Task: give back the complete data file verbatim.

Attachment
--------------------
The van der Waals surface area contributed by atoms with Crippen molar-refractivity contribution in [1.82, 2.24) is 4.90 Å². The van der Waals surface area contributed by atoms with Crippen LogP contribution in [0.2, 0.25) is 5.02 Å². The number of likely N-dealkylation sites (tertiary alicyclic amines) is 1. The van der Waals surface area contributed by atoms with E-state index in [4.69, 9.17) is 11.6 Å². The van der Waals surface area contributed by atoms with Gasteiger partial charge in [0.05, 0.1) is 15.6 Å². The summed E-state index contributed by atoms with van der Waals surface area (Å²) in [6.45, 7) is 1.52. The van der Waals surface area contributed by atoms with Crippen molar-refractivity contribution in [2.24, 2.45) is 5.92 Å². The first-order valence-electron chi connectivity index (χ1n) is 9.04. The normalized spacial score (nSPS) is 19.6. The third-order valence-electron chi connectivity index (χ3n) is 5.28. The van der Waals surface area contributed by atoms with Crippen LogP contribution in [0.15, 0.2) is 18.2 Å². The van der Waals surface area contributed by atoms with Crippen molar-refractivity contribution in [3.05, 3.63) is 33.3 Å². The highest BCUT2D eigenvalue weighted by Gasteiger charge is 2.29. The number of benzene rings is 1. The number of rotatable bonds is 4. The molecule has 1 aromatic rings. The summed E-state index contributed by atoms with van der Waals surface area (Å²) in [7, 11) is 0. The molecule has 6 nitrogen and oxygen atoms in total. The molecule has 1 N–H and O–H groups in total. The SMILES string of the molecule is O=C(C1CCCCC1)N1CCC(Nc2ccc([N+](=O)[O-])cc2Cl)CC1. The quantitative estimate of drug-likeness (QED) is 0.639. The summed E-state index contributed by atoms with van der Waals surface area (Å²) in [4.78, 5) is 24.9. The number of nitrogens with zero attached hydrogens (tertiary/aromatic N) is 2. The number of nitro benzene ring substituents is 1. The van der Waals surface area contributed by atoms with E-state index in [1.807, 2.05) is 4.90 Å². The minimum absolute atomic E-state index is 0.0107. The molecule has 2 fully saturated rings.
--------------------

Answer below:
The van der Waals surface area contributed by atoms with Crippen molar-refractivity contribution in [1.82, 2.24) is 4.90 Å². The van der Waals surface area contributed by atoms with Crippen LogP contribution in [0.2, 0.25) is 5.02 Å². The number of likely N-dealkylation sites (tertiary alicyclic amines) is 1. The van der Waals surface area contributed by atoms with E-state index in [4.69, 9.17) is 11.6 Å². The van der Waals surface area contributed by atoms with Gasteiger partial charge in [0.05, 0.1) is 15.6 Å². The summed E-state index contributed by atoms with van der Waals surface area (Å²) in [6.45, 7) is 1.52. The van der Waals surface area contributed by atoms with Crippen molar-refractivity contribution in [2.24, 2.45) is 5.92 Å². The first-order valence-electron chi connectivity index (χ1n) is 9.04. The normalized spacial score (nSPS) is 19.6. The third-order valence-electron chi connectivity index (χ3n) is 5.28. The van der Waals surface area contributed by atoms with Crippen LogP contribution in [0.15, 0.2) is 18.2 Å². The van der Waals surface area contributed by atoms with Crippen molar-refractivity contribution in [3.05, 3.63) is 33.3 Å². The highest BCUT2D eigenvalue weighted by Gasteiger charge is 2.29. The number of benzene rings is 1. The number of rotatable bonds is 4. The molecule has 1 aromatic rings. The summed E-state index contributed by atoms with van der Waals surface area (Å²) in [7, 11) is 0. The molecule has 6 nitrogen and oxygen atoms in total. The molecule has 1 N–H and O–H groups in total. The SMILES string of the molecule is O=C(C1CCCCC1)N1CCC(Nc2ccc([N+](=O)[O-])cc2Cl)CC1. The quantitative estimate of drug-likeness (QED) is 0.639. The summed E-state index contributed by atoms with van der Waals surface area (Å²) in [4.78, 5) is 24.9. The number of nitrogens with zero attached hydrogens (tertiary/aromatic N) is 2. The number of nitro benzene ring substituents is 1. The van der Waals surface area contributed by atoms with E-state index in [1.807, 2.05) is 4.90 Å². The minimum absolute atomic E-state index is 0.0107. The molecule has 2 fully saturated rings.